10 great Web apps in government

A new age of innovation has dawned at many pioneering agencies

The push for open government and public engagement has intensified the spotlight on the Web, affecting the way federal agencies communicate with one another and interact with the public.

During the past two years, GCN has focused on highlighting 10 great government Web sites. The rise of social networking in 2009 prompted the smarter agencies to establish a presence on Twitter, Facebook and other sites. The previous year — GCN’s first list of 10 great government Web sites — reflected the realization that the Web can be the primary form of interaction with constituents.

For this year's list, we focus on 10 great Web applications and the innovative ideas and approaches that gave birth to them. Many of the applications attest to the push toward more open government and transparency. For example, OpenGov Tracker, an application that NASA developers created, aggregated public input from 23 agency sites on how agencies could fulfill the goals of the Open Government Directive.


Related stories:

A renaissance of government Web apps

10 gov apps that get results

Great dot-gov Web sites 2009

Great dot-gov Web sites 2008


National challenges to spur innovation are beginning to take hold with competitions such as the Agriculture Department’s Apps for Healthy Kids, which seeks to promote healthy eating habits and lifestyles. A three-month competition that sought to tap into the creative minds of the nation’s software developers, game manufacturers, students and other innovators ended in June. Judging of the submissions by a panel of judges and the public will last for a month beginning July 14.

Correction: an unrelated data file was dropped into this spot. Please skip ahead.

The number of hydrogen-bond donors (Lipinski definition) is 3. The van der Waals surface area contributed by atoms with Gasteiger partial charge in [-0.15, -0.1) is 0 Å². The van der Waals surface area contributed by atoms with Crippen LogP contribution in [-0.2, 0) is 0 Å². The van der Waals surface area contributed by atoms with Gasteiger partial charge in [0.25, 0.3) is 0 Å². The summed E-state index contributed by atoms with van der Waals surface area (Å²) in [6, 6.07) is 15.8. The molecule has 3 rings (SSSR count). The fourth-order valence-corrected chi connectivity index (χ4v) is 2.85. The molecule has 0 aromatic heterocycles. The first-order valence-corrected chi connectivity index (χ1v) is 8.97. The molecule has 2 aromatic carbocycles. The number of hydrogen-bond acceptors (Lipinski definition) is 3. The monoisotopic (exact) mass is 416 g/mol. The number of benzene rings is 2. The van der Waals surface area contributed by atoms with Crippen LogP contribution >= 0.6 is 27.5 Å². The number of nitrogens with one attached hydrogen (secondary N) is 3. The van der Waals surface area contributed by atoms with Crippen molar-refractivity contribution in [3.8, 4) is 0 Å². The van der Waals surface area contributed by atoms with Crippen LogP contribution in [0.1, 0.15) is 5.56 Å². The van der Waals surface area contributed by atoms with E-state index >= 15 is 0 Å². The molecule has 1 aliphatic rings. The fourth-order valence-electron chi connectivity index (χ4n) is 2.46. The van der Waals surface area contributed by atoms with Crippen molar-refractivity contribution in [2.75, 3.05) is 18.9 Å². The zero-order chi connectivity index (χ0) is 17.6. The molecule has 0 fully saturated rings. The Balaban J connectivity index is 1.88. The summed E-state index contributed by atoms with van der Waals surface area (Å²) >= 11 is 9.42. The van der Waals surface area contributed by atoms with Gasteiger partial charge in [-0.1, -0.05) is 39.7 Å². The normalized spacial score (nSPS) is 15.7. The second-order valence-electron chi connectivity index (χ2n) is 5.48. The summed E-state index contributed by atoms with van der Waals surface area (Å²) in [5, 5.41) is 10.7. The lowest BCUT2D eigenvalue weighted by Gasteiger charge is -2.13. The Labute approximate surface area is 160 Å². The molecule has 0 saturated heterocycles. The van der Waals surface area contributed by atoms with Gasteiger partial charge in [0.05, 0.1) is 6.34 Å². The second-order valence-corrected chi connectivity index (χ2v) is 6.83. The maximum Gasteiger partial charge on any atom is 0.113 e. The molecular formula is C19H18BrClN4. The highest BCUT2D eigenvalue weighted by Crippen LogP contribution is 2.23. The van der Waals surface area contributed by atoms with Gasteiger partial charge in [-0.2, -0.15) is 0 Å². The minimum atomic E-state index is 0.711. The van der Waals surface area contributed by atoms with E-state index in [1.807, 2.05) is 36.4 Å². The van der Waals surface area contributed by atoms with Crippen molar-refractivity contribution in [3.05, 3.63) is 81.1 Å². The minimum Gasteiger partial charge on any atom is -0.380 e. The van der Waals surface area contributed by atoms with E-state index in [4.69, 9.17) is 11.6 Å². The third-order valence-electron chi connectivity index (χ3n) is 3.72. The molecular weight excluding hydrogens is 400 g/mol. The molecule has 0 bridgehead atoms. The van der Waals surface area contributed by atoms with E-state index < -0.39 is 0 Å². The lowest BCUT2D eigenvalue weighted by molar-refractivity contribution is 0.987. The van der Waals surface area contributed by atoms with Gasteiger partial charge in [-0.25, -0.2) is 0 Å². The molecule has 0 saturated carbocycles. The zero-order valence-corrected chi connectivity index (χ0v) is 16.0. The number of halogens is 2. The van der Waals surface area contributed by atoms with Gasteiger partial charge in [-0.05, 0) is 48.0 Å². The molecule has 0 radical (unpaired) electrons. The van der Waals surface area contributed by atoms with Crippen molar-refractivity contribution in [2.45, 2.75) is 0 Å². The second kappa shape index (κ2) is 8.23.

Web 2.0 tools are valuable in responding to a crisis and in providing members of the public with information they need every day. For example, the National Library of Medicine’s Pillbox is a Web application that enables users to quickly identify unknown pills by describing the pills' shape, color and markings. The application then searches a government database for a match. It taps into databases at NLM and the Food and Drug Administration and uses a application programming interface that lets others create more apps with the information.

“Presidential leadership, social change, and grass-roots enthusiasm seems to have spurred an explosion of innovation within the government,” said Sheila Campbell, co-chairwoman of the Federal Web Managers Council.

This is not a definitive list of the 10 best. What follows is a compendium of 10 Web apps or Web-centric ideas that are great examples of how agencies can achieve open government and public engagement though new media.

About the Author

Rutrell Yasin is is a freelance technology writer for GCN.

Reader Comments

Please post your comments here. Comments are moderated, so they may not appear immediately after submitting. We will not post comments that we consider abusive or off-topic.

Please type the letters/numbers you see above